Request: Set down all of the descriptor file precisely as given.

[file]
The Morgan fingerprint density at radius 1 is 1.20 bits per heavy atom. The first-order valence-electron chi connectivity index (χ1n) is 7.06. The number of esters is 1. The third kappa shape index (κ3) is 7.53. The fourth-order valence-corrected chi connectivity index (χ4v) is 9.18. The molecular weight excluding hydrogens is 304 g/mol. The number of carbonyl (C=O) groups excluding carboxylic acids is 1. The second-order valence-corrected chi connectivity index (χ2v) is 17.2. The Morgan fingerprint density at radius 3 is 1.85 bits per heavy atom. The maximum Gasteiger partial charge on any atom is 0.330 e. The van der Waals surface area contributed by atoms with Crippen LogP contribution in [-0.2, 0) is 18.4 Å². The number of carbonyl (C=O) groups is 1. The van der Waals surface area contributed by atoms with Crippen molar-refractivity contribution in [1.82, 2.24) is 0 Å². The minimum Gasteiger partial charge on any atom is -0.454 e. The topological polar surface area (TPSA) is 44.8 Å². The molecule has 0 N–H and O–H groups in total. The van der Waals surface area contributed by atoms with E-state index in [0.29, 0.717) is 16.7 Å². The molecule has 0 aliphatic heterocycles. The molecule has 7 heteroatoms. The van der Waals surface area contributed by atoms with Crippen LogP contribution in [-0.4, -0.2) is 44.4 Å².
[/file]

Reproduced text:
The Morgan fingerprint density at radius 1 is 1.20 bits per heavy atom. The first-order valence-electron chi connectivity index (χ1n) is 7.06. The number of esters is 1. The third kappa shape index (κ3) is 7.53. The fourth-order valence-corrected chi connectivity index (χ4v) is 9.18. The molecular weight excluding hydrogens is 304 g/mol. The number of carbonyl (C=O) groups excluding carboxylic acids is 1. The second-order valence-corrected chi connectivity index (χ2v) is 17.2. The Morgan fingerprint density at radius 3 is 1.85 bits per heavy atom. The maximum Gasteiger partial charge on any atom is 0.330 e. The van der Waals surface area contributed by atoms with Crippen LogP contribution in [-0.2, 0) is 18.4 Å². The number of carbonyl (C=O) groups is 1. The van der Waals surface area contributed by atoms with Crippen molar-refractivity contribution in [1.82, 2.24) is 0 Å². The minimum Gasteiger partial charge on any atom is -0.454 e. The topological polar surface area (TPSA) is 44.8 Å². The molecule has 0 N–H and O–H groups in total. The van der Waals surface area contributed by atoms with E-state index in [0.29, 0.717) is 16.7 Å². The molecule has 0 aliphatic heterocycles. The molecule has 7 heteroatoms. The van der Waals surface area contributed by atoms with Crippen LogP contribution in [-0.4, -0.2) is 44.4 Å².